Robin Lloyd Jones had the idea for the Autumn Voices anthology
– to interview writers over 70, about creativity in later life. As well as these interviews the anthology also includes extracts from their work, as well as the winner and runner up of a competition by writers over 60.
The launch of the anthology was at Blackwell's Bookshop in Edinburgh with some of the writers – Larry Butler, Jenni Calder, Stuart Conn, Lee Gershuny, Diana Hendry and Pauline Prior-Pitt giving short readings from their work. Pauline’s poem was in response to the Russian government’s recent decriminalisation of domestic violence – a topic I too felt both sad and angry about, when I heard of it.
I’ve just finished reading Masha Gessen’s book about Russia – The Future is History:How Totalitarianism Reclaimed Russia, and I would recommend it to anyone who wants to understand what is happening in that country today. She presents the story of the country and selects a few individuals born during the era of glasnost and perestroika (one of them is the daughter of Boris Nemtsov) and tells their stories too. You begin to see it as a stage drama being enacted, directed by those who want to shape the country’s story on their terms, and played both by those who accept and believe the given narrative, and those who see through the manipulation and try to change things – entrenched habits and reactions as well as laws. She recounts the frustration of so many Russian citizens where to demonstrate can mean assault, arrest, heavy fines and imprisonment.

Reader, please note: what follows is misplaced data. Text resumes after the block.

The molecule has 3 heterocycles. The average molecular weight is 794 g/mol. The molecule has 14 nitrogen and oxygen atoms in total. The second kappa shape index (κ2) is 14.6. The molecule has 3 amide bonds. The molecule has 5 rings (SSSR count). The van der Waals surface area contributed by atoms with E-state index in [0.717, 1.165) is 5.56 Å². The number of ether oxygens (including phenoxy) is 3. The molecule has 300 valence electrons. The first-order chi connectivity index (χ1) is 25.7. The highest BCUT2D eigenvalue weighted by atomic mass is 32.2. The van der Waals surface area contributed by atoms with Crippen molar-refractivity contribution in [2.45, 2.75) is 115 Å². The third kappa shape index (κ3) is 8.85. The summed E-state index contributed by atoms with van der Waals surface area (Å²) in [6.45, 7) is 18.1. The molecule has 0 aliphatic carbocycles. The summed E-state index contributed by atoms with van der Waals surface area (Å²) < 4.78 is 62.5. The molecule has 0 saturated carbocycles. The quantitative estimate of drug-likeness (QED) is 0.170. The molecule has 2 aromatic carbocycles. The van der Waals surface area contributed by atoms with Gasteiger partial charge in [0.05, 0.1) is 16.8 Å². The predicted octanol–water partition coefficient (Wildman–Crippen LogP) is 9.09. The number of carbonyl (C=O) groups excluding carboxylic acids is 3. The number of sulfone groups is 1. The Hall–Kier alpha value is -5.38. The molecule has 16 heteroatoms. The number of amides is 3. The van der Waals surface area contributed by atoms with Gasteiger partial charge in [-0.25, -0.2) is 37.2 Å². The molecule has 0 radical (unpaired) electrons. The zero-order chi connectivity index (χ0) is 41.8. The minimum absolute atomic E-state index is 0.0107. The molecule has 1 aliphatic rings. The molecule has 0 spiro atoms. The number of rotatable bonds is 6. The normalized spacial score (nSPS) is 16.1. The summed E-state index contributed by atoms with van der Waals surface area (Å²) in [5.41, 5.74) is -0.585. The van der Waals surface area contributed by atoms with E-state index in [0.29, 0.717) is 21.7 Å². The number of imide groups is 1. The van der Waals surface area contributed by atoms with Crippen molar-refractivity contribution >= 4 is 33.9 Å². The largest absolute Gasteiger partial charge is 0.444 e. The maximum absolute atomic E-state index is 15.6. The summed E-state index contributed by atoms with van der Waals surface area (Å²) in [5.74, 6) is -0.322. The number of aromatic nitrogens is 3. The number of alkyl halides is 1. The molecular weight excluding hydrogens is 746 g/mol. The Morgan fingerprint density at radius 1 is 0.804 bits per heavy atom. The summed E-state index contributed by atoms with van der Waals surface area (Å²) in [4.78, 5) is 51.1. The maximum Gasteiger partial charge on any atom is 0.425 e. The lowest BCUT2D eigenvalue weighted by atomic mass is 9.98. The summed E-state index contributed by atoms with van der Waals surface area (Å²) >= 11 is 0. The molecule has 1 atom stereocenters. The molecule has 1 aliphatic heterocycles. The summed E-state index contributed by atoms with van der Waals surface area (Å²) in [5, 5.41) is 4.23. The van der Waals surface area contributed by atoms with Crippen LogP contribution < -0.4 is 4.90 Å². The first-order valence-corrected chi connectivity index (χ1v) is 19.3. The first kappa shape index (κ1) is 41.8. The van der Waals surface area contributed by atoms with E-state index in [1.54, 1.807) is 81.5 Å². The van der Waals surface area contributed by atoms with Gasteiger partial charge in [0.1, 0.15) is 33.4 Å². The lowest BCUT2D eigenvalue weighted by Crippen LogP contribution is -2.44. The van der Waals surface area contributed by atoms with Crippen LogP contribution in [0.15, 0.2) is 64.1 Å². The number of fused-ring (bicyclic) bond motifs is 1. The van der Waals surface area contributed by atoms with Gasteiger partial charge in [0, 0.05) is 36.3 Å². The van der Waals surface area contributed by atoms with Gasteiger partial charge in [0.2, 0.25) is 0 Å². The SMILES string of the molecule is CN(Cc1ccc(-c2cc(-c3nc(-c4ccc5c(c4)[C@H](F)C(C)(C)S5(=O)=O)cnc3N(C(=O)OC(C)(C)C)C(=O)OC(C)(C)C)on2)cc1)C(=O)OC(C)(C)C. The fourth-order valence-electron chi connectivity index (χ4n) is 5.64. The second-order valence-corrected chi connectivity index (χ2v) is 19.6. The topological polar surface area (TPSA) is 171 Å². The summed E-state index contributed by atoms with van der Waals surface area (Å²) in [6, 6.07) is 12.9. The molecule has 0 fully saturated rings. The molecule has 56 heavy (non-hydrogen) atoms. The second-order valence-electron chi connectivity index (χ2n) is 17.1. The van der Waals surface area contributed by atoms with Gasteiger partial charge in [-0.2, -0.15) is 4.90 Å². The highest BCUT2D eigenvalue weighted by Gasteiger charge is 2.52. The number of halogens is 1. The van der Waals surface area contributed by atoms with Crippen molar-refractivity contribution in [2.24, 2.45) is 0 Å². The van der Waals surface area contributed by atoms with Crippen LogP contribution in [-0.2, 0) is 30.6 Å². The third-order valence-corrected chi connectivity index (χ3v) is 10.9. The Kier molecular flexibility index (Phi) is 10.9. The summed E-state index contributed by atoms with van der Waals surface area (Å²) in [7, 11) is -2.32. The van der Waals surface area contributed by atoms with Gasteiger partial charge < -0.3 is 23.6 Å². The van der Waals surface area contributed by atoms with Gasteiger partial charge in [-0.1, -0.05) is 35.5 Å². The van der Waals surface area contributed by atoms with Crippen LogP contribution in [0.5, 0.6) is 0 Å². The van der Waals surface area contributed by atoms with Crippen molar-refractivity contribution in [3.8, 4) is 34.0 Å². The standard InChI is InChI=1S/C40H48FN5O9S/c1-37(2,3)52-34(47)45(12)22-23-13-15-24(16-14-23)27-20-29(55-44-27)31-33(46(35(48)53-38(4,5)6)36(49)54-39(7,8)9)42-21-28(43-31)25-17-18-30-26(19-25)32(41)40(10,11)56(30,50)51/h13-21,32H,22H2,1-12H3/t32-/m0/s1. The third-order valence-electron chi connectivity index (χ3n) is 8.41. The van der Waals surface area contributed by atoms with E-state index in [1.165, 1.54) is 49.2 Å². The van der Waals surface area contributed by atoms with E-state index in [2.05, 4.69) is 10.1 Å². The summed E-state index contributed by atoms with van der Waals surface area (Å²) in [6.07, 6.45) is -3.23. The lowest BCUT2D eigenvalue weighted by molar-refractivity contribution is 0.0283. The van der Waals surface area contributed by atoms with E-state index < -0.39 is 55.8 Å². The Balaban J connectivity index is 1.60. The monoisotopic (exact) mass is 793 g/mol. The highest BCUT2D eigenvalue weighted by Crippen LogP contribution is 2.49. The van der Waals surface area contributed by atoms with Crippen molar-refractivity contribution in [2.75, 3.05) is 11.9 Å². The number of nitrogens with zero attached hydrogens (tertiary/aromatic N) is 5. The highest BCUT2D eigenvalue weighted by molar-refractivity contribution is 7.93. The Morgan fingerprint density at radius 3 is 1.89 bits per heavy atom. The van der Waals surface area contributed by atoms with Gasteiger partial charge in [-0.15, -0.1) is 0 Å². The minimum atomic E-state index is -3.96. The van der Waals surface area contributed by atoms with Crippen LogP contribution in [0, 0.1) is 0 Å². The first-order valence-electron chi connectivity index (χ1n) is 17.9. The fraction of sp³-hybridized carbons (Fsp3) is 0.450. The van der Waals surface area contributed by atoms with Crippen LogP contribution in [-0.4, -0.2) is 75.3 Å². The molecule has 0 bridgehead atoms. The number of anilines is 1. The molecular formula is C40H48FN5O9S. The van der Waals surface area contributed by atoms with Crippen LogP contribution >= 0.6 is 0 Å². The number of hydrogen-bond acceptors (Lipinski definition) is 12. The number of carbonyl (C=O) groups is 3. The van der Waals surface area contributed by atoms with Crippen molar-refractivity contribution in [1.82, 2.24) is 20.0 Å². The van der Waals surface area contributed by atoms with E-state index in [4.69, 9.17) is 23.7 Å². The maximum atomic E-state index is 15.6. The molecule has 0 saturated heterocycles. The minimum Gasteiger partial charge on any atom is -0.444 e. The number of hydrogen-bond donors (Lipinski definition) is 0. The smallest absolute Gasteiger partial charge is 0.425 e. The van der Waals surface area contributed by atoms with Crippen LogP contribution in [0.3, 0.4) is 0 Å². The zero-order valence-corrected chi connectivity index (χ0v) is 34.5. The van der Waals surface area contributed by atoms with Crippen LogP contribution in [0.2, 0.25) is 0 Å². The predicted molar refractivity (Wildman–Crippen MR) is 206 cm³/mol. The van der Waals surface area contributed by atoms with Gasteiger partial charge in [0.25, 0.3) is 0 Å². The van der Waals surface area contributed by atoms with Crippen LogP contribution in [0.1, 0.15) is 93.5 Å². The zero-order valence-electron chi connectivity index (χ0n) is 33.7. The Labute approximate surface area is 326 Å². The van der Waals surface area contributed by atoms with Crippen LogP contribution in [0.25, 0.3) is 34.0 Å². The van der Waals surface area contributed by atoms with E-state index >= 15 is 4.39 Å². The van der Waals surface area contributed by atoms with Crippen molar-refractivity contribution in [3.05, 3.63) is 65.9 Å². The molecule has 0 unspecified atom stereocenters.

It’s written with intelligence and insight, as well as personal experience, as Gessen is Russian-American. (This book won the National Book Award for non-fiction, 2017). You begin to understand that for so many Russians, criticism of the government is incompatible with remaining in the country, if you don’t want to be fined or imprisoned and you want to stay alive.
The writers in the Autumn Voices anthology also tell their stories, all different – about their writing yes, but other activities too – music, drama, hill-walking, painting, gardening, bookselling, Tai-Chi – their thoughts on the creative process and the currents of their lives.
So far I’ve only read a few of these stories and extracts from their work, but here’s a couple of quotes:
Always you liked views that spoke of beyond -
those seascapes stretching out that didn’t stop at sky but went on…
(From Beyond by Diana Hendry)
And David Donnison quoted from the Spanish poet Antonio Machado:
Traveller there is no path. Paths are made by walking.
|The old Salt Route, Alpes-Maritime, France|
After leaving Blackwell’s – so good to catch up with people I had not seen for a long time – on the way to the bus station I came across this Pipe Band playing in George Street. Backdrop of Georgian and modern architecture, an unexpected finale to a great evening.